Bad News First…

A sad face emoji in black spray painted on an off-white wall.
Photo by Jan Prokes on Pexels.com

I’ve written before about how my laptop has served me well for nearly a decade at the low cost of several replacement parts. Unfortunately, one of the things I didn’t think to replace was the thermal paste on the CPU and GPU. This is the goop that helps transfer heat away from those critical components and into the cooling system so they don’t overheat and fail. This is particularly critical if you’re doing intensive tasks like editing video for a YouTube channel.

I started getting some weird slowdowns and freezes on general tasks and then full crashes when trying to edit video. The crash log helpfully said “GPU Panic” and a bunch of other things that are probably only decipherable by a hardware or firmware engineer. After the third or fourth crash, I decided that if I wanted to continue using my laptop, I’d need to offload the video editing to a different machine.

I decided to go with a Mac again, since my main use case was video editing. I’m not in college anymore, so I realized I didn’t really need to be mobile which is great since adding a battery and screen means laptops are more expensive and more likely to need repairs than a desktop. The new Apple Silicon Macs aren’t really repairable, but it is rare that you get a chance to jump to a completely new, but well-supported, platform. So, I gave into the new and shiny by getting an M1 Mac mini.

A Mac mini sits on top of a 15" MacBook Pro Laptop. The Mac mini desktop has a smaller footprint than the laptop. The laptop has stickers from Sparkfun electronics, NaNoWriMo, and the Center for Civic Innovation on it's lid.
My New Mac mini on top of my 2010 MacBook Pro

A big part of why I went with the Mac mini is that it is the greenest option if you do want to go with an M1. The storage and RAM aren’t user serviceable like on my Macbook Pro, but since there’s no battery and the screen, keyboard, and mouse are all separate components, I can use peripherals I already have. Plus, if one of them breaks, they’re easily replaced.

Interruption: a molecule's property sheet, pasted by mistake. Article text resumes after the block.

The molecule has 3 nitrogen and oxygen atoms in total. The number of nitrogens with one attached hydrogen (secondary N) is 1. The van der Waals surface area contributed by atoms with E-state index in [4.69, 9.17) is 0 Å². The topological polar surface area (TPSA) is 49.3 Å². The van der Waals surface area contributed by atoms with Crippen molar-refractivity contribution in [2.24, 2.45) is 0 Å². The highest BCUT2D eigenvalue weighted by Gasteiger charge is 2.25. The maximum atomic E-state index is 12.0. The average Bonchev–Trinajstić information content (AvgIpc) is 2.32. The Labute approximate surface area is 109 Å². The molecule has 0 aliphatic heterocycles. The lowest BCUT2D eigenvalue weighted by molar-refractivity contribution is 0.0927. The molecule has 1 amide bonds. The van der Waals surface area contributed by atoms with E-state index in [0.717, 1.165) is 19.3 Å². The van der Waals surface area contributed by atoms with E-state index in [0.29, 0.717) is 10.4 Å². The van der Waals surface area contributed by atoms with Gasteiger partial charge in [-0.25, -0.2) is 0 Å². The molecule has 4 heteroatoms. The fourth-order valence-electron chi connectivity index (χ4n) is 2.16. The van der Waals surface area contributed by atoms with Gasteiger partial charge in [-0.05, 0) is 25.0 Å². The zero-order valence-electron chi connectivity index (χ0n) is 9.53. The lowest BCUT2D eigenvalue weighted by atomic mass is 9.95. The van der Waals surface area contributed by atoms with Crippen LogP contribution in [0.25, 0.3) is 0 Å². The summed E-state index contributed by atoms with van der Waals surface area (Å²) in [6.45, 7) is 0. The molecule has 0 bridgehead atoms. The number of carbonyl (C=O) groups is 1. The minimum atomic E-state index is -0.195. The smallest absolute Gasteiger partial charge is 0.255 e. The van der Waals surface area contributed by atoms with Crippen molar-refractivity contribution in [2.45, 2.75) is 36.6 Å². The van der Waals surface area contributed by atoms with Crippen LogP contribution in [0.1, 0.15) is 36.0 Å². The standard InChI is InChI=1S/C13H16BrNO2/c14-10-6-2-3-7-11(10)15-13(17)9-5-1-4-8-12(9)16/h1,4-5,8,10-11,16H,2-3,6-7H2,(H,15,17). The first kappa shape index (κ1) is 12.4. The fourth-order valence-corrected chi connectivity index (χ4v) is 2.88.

As Solarpunk Druid recently said, most modern devices are not built to be repaired, so we have to do the best with the options we have available. I’ve been very impressed with the new computer, but I’m glad the laptop still works as I’ve formed an emotional bond with the machine after using it so long and replacing so many of it’s components. I’m hopeful that this new machine will be as long-lived since while it’s less repairable it also has fewer components that could fail. I guess we’ll see.

How do you balance sustainability and replacing or repairing the broken things in your life? Are you reading this on a thirty year old computer and laughing at my boasts of using a mere decade old laptop? Let us know in the comments!

2 thoughts on “Bad News First…

  1. Craig

    So I have had my old Fuji life book for about a decade now, and it’s had a fair few repairs. The power socket had to be replaced. I had to use sugru putty to patch up the audio jack. I’ve upped the ram twice and now it seems like the connection wire for the screen is going.
    Like you I fear I’ll have to give up the fight and replace it soon, and getting a powerful editing desktop is the best bet.
    I’ve actually seen you can get good spec refurbishments. For example.ive found an i7 tower with 16 gig of ram for under £200, the catch being the i7 CPU is so old the model is no longer supported.

    Liked by 1 person

    Reply
    1. Navarre Post author

      Yeah, unfortunately it’s hard to keep computers, especially laptops, going forever. My dad used to refurbish laptops from eBay and resell them at the Ham (Radio) Festival each year. Things were a lot more modular twenty years ago, so it is possible to build them to last longer, if not indefinitely.

      I was able to pick up my mini for $500 including tax since it was an open box, but a PC tower will definitely give you more options for upgrades. I have a tower I built in 2009 that’s mostly the same now except I got a used motherboard for $100 from a guy here in town to upgrade it a couple years ago. We use it as a backup server and to stream some shows to our TV, so it’s not anything wildly powerful, but it certainly gets the job done.

      Hope your laptop stays alive for many years to come! I’m still using mine for everything but video editing and it’s ok so far. 🤞

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      Reply

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